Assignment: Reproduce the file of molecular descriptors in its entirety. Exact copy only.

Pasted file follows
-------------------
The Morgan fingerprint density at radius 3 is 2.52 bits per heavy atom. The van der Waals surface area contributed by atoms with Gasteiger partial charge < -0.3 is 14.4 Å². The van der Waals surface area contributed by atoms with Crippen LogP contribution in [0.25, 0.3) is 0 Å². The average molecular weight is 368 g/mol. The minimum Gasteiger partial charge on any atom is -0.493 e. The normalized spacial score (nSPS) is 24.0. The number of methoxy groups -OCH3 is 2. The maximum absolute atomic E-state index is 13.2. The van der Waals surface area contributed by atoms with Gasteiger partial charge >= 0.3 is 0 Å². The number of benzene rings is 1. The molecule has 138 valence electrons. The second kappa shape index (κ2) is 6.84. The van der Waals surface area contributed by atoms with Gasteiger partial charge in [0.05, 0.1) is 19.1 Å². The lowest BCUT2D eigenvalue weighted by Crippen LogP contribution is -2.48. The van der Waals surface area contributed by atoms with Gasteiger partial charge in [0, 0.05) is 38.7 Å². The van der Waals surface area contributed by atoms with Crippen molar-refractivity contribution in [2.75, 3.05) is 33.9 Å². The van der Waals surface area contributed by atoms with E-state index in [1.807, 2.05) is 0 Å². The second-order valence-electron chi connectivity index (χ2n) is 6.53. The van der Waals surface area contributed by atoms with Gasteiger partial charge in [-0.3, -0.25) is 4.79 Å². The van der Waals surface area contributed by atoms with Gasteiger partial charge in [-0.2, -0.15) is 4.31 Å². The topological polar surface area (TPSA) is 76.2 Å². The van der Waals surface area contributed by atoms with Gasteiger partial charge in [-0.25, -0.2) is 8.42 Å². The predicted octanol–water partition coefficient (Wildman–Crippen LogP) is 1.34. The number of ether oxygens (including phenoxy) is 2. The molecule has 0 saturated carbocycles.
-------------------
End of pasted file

The Morgan fingerprint density at radius 3 is 2.52 bits per heavy atom. The van der Waals surface area contributed by atoms with Gasteiger partial charge < -0.3 is 14.4 Å². The van der Waals surface area contributed by atoms with Crippen LogP contribution in [0.25, 0.3) is 0 Å². The average molecular weight is 368 g/mol. The minimum Gasteiger partial charge on any atom is -0.493 e. The normalized spacial score (nSPS) is 24.0. The number of methoxy groups -OCH3 is 2. The maximum absolute atomic E-state index is 13.2. The van der Waals surface area contributed by atoms with Gasteiger partial charge >= 0.3 is 0 Å². The number of benzene rings is 1. The molecule has 138 valence electrons. The second kappa shape index (κ2) is 6.84. The van der Waals surface area contributed by atoms with Gasteiger partial charge in [0.05, 0.1) is 19.1 Å². The lowest BCUT2D eigenvalue weighted by Crippen LogP contribution is -2.48. The van der Waals surface area contributed by atoms with Gasteiger partial charge in [0, 0.05) is 38.7 Å². The van der Waals surface area contributed by atoms with Crippen molar-refractivity contribution in [2.75, 3.05) is 33.9 Å². The van der Waals surface area contributed by atoms with E-state index in [1.807, 2.05) is 0 Å². The second-order valence-electron chi connectivity index (χ2n) is 6.53. The van der Waals surface area contributed by atoms with Gasteiger partial charge in [-0.3, -0.25) is 4.79 Å². The van der Waals surface area contributed by atoms with Gasteiger partial charge in [-0.2, -0.15) is 4.31 Å². The topological polar surface area (TPSA) is 76.2 Å². The van der Waals surface area contributed by atoms with Gasteiger partial charge in [-0.25, -0.2) is 8.42 Å². The predicted octanol–water partition coefficient (Wildman–Crippen LogP) is 1.34. The number of ether oxygens (including phenoxy) is 2. The molecule has 0 saturated carbocycles.